Blog Schedule

I post on Monday with an occasional random blog thrown in for good measure. I do my best to answer all comments via email and visit around on the days I post.

Sunday, January 3, 2010

The Sears Garage, 50 Years Later

Around 1959 my parents decided to open a gas station in Cruz Bay. My father, being an ace mechanic would also repair vehicles. The first thing we had to do was build the building. A Sears pre-fab was chosen, ordered and shipped to us from who knows where. The only thing we didn't do was dig out the foundation and pour the concrete slab. As for the rest of it, the four us built the two door garage entirely by ourselves. By 1960 we were open for business, selling Mobil gas. We also had the dealership for Jeep and Land Rover. This is Erva and me on opening day. Dad is just visible to the right. Erva was a tall lanky 14 year old, I was a tiny 10. For years people thought I was a lot younger because I was so small compared to her.

The picture below shows part of the pre-fab and the Mobil sign on the slab where the gas pump was. The siding on the garage was a pale pastel mint-green, pleasing and easy on the eye. See the block "cistern" to the left?

That's were the metal tank was that held the gas. The gas came in 55 gallon barrels that had to be pumped/dumped into the tank. Mom, Dad, Erva, me, and my cousins Frances and John, who were visiting from Puerto Rico, made a chain and hauled every single one of those concrete blocks from the place they were off-loaded to the site. The trailer in front of the cistern was also a Sear purchase and hauled everything from our boat the FDO, to rocks and furniture.

This is a picture of the concrete slab where the gas pump was. There was a rack next to it that held cans of oil.
Erva and I were the attendants. Erva handled the pump while I checked the water in the radiator and battery or washed wind shields. We also checked the oil and air in the tires. We were, as far as I know, the first and only female gas pump attendants ever on the island of St. John. Erva and I worked the pumps, whenever we weren't in school, for two years. When the power went out we could pump gas by hand. We were also grease monkeys. We washed parts and tools (in gasoline), sorted transistors, screws, nuts and bolts, and slapped undercoating (a tar-like substance) on the new Jeeps and Land Rovers when they arrived. We would wash ourselves off with kerosene or diesel fuel.

This is the Willies station wagon Dad painted. It was also our advertising. White roof, red above the chrome, blue below with a red Pegasus decal on the door.
That's me in the door, standing in front of Dad's motorcycle, the All State, yet another Sears purchase. All of us Virgin Islanders depended on Sears. They were reliable and trusted. The name Sears was gold.
In 1962 we closed the business and moved to St. Thomas. My father was physically exhausted and got a less physically demanding job as the chief engineer for the only TV station in the islands.

The Sears building evolved into other businesses. For many years it was a gift shop and restaurant called Islandia. I sold a lot of my shell and seed work there. The interior has been changed and altered but 50 years later the building still stands and is still in use. It has survived floods and hurricanes.The aluminum siding has never been repair or replaced, only painted various shades of yellow.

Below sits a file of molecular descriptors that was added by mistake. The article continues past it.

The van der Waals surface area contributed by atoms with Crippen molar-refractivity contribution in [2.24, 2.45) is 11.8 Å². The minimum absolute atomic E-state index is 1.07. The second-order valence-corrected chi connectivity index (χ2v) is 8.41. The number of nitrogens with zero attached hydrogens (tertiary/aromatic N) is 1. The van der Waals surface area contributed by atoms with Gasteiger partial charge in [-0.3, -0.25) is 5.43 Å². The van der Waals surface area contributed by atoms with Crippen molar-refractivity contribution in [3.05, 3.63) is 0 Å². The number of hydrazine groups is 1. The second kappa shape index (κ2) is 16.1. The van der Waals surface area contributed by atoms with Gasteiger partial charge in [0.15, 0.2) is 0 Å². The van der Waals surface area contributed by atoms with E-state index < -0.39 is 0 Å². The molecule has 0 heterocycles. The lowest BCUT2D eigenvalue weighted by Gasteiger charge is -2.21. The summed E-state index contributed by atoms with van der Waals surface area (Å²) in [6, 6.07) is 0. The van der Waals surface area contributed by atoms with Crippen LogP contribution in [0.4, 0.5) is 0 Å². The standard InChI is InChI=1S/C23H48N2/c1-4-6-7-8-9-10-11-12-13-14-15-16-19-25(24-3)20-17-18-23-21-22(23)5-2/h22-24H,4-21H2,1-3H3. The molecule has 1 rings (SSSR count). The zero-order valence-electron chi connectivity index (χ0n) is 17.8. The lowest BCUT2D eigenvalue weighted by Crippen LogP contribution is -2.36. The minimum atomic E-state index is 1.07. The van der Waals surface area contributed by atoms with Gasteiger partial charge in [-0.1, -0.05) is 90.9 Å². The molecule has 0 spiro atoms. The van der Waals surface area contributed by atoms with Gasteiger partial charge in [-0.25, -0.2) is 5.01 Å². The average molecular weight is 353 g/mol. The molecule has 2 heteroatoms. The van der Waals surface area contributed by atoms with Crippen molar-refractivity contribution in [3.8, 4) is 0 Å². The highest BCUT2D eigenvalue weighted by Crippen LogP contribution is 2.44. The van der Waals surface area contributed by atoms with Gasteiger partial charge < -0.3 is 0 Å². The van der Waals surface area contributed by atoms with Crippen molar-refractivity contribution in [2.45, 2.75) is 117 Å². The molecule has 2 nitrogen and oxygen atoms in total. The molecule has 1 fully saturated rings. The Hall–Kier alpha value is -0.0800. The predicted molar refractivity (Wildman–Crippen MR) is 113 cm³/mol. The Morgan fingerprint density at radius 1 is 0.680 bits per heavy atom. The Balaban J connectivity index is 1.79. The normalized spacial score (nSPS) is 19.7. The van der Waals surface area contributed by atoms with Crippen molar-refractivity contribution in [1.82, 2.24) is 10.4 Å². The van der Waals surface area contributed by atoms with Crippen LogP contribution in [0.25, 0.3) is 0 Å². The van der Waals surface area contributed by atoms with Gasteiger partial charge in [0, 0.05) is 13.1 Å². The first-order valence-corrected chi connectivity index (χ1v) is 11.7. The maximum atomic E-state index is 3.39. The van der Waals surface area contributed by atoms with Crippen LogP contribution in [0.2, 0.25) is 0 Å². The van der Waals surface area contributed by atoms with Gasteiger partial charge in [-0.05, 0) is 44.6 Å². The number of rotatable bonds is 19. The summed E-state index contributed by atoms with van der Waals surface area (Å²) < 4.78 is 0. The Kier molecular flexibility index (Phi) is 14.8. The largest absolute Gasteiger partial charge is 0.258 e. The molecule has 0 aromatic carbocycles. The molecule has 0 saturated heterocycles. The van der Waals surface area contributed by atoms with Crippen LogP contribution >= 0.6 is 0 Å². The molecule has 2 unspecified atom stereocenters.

The roof is the same roof too.
Technically, at 50 years old, this Sear pre-fab could be considered an historic building. Certainly to our family it is. What's really nice is that we still own it. I wonder how many of these pre-fabs are still out there, and how many have been in continuous use since they were built? And how many of them are in the Caribbean? I would bet ours is the only one in the Virgin Islands. Do you think Sears would be interested in paying us to do an ad, you know like those Toyota truck owners whose trucks have gone like 400,000 miles? Do you think I should find an email address and send them a link to my blog so they can read this? 50 years! That's a lot of very loyal service.


  1. Bish, I continued to be amazed by the wealth of stories you have about island life. This one is a gem, following that pre-fab's life story for half a century. Wow. Thanks for sharing.

  2. Bish, you'd better be entering the Highlights contest, the theme of which is stories based on real life. I love reading these stories, and as I often hope that Mary Witzl will write a memoir, I hope you do too.

  3. What a fascinating story. The building is in remarkably good shape. I love that the family built it together. Makes it so much more meaningful.

  4. I second Vijaya. You should enter the Highlights contest. Your entry has to be postmarked no later than January 31st. Three prizes of $1000 or tuition for the Chautauqua workshop will be awarded.

    As always, I love your stories.

  5. How great that you were able to get a picture of what the building looks like now!

    I love your stories and pictures. And I agree, this is definitely a stry made for the highlights comp!

  6. Okay, you all have got me convinced. I'll work on a story for Highlights. I suppose the family that builds together stays together? :)

  7. I have a gift for you on my blog!

  8. What another great story! What a wonderful childhood you have had...I think Sears would love to hear about your 50-year old pre-fab....what great advertisement for them...

  9. Loved this, Bish! And the pictures are great! : )

  10. Ah, the good ole days when things were made to last. I'd definitely let Sears know about this artifact from the 50's. You never know what might happen.


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